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As the needs of modern families change, so too is the use of parental leave by Aussie dads.
Fathers’ uptake of parental leave has doubled in the last 12 months, according to the first Workplace Gender Equality Agency’s (WEGA) Gender Equality Scorecard.
“Even though it’s still low at 12 per cent, the year before it was only 6 per cent, so it’s been an encouraging increase,” explains Dr Janin Bredehoeft, Research and Analytics Executive Manager at the WGEA.
She attributes the change to removing the stereotypes and stigma around gendered parental leave.
Traditionally, parental leave is separated into two categories: primary and secondary.
“Primary and secondary parental leave is associated with the length of leave stereotypically ‘needed’ by each parent, with primary leave anywhere between 7 to 26 weeks, while secondary leave is usually two weeks,” explains Dr Bredehoeft.
“This division reinforces traditional stereotypes where primary leave is linked to the mother who is ‘needed’ by the baby to stay home for a longer period.
“While secondary leave is linked to the father whose main role is to return to work, as soon as possible, due to the perception that he needs to be the breadwinner for the family.
“These are such outdated concepts. Both parents are parents. Both parents have equal responsibilities. Both parents need to stay at home to care for the child.”
The Scorecard found that three in five employers now offer gender neutral employer-funded paid parental leave. In other words, one parental leave offered to all parents.
“Gender neutral parental leave acknowledges that we are all parents and all care for the child,” says Dr Bredehoeft.
“The removal of labels is very powerful to shift stereotypes.”
Organisations who led the gender neutral parental leave trend, as early as 2019, are seeing an increase in fathers utilising parental leave – with fathers accounting for more than half of employees in these organisations taking parental leave.
Another encouraging finding from the Scorecard is management are showing the way.
“Senior managers are among the majority of fathers who took parental leave,” adds Dr Bredehoeft.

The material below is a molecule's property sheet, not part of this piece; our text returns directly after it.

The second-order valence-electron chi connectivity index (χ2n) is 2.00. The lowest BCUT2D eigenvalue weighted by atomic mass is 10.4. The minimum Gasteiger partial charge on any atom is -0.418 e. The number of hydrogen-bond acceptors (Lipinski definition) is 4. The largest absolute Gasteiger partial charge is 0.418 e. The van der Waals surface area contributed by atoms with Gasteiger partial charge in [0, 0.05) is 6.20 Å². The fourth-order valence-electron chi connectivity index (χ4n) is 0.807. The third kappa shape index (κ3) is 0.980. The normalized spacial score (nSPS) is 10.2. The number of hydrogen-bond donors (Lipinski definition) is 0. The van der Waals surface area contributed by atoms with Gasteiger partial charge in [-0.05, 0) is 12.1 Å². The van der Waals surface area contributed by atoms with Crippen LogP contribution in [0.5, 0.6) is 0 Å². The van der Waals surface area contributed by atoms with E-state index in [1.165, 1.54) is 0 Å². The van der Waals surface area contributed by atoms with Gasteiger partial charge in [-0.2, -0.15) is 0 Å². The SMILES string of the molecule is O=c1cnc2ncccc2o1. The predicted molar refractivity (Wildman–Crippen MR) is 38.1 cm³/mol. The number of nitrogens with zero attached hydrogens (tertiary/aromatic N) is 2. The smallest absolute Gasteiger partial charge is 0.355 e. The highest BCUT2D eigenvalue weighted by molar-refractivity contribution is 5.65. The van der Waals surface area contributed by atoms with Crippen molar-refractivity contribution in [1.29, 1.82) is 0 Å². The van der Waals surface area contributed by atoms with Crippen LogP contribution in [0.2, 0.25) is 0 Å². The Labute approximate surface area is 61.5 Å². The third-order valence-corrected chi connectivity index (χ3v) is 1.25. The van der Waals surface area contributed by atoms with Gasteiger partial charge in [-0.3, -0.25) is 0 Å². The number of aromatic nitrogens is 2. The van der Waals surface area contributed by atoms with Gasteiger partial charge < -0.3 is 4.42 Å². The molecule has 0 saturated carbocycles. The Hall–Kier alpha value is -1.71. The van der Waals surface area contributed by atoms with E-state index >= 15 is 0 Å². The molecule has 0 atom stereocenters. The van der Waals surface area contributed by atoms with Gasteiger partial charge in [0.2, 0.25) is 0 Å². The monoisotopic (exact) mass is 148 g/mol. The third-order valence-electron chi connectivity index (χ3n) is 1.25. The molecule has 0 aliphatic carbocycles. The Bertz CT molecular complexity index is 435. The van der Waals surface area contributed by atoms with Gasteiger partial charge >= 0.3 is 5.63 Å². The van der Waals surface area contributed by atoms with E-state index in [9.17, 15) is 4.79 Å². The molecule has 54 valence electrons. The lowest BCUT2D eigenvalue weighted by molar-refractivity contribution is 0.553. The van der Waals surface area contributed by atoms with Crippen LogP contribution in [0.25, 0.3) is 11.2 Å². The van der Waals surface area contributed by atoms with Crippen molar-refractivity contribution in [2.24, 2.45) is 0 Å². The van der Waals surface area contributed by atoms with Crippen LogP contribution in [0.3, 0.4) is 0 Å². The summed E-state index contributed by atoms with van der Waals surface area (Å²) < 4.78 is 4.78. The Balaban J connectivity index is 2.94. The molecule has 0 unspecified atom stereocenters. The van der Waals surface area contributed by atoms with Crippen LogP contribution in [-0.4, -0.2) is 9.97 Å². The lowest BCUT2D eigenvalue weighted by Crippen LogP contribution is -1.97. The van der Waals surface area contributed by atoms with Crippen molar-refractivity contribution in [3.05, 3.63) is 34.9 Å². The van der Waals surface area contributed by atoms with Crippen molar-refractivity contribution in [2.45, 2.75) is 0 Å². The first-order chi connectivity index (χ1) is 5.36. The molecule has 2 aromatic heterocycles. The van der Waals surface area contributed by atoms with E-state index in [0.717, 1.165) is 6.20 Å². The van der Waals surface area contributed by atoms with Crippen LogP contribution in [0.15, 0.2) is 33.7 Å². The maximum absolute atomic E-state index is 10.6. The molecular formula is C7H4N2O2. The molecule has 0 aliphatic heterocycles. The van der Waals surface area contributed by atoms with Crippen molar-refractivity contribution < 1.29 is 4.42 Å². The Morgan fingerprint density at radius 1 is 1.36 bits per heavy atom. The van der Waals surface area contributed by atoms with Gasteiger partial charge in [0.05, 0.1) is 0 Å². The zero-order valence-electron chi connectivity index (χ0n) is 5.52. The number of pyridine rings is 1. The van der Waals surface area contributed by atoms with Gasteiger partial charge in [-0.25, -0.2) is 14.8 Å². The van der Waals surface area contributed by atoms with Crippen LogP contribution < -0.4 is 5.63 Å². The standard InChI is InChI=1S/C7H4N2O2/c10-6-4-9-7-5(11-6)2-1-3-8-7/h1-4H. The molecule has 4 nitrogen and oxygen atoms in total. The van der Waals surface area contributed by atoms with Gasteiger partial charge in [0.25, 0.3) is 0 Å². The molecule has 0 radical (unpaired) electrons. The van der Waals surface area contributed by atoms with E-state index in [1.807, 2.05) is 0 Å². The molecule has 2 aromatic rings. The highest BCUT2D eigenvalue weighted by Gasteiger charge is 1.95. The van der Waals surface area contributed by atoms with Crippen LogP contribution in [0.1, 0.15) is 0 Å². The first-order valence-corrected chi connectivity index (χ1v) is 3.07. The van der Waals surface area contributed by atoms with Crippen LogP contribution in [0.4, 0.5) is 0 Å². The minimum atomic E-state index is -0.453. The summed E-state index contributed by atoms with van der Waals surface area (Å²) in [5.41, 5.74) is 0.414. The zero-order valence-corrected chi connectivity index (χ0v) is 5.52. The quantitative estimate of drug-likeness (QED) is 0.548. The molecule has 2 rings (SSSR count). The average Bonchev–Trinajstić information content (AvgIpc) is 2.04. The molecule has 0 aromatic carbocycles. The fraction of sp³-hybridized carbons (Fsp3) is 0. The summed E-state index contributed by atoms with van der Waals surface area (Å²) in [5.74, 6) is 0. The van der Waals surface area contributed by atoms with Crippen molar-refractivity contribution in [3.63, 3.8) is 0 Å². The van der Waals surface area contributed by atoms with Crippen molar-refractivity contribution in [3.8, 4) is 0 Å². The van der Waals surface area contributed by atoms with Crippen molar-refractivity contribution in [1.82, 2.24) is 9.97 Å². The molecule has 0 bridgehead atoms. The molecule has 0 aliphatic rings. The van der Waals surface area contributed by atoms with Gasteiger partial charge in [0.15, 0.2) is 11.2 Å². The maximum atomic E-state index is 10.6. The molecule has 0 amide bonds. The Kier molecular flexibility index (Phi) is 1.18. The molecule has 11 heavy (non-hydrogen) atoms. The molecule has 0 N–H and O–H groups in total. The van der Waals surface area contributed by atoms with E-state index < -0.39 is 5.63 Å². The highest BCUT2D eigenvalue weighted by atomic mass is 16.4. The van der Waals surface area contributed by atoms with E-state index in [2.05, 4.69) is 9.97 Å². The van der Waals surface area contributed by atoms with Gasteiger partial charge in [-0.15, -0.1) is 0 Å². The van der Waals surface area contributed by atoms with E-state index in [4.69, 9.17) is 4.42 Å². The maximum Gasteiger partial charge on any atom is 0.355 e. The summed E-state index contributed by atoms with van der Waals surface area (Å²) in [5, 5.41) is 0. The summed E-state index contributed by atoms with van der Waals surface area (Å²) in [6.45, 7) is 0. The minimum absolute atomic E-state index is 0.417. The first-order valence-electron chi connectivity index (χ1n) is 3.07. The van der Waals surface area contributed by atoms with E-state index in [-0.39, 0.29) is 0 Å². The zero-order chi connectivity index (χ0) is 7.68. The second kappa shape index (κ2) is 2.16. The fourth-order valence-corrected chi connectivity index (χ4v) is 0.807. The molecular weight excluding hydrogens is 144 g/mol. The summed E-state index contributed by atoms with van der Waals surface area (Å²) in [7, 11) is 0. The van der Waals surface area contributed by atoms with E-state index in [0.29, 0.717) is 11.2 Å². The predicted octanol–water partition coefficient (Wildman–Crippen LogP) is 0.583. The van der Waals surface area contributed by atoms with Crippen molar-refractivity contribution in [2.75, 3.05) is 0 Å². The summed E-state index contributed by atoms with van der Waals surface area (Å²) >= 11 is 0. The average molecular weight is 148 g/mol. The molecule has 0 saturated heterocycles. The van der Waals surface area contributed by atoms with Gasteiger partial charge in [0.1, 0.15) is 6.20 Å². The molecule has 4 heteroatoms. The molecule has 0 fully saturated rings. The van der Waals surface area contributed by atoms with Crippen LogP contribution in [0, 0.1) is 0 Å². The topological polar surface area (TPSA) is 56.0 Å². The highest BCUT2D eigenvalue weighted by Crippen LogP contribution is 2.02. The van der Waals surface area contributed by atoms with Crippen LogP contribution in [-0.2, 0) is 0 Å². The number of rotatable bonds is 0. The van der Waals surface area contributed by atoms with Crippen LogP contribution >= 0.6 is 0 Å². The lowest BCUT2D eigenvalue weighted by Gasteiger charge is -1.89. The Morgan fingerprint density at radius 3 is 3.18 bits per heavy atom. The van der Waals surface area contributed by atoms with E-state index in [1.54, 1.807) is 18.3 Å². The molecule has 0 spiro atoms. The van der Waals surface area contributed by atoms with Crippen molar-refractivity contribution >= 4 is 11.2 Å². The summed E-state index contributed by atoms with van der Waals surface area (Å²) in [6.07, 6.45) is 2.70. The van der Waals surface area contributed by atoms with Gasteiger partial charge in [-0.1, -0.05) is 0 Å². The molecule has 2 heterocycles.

“This is really encouraging as it shows great role modelling.”
In another right step for families, particularly women who are still the majority of employees who take paid parental leave, four out of five organisations are now paying superannuation on parental leave.
Unfortunately, male dominated industries are less likely to offer gender neutral parental leave compared to female dominated industries.
“While it is great to see employers changing their policies, we need to acknowledge that it isn’t just one or two things that need to change, best practice recommendations call for a combination of measures,” reinforces Dr Bredehoeft.
“These include the removal of primary and secondary labels, providing over 26 weeks of paid parental leave, removing the eligibility period for parental leave, paying superannuation on parental leave and supporting employees return to work through a number of measures such as flexibility in working arrangements or removing financial key performance indictors to reduce stress and anxiety for new parents.”
Gender neutral parental leave acknowledges that we are all parents and all care for the child.
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The benefits for taking leave
Fathers taking parental leave isn’t just about having a second set of hands to change nappies, the benefits radiate beyond the family unit.
“Fathers taking parental leave is the key to challenging norms and breaking stereotypes as it sets up the family right from the start,” says Dr Bredehoeft.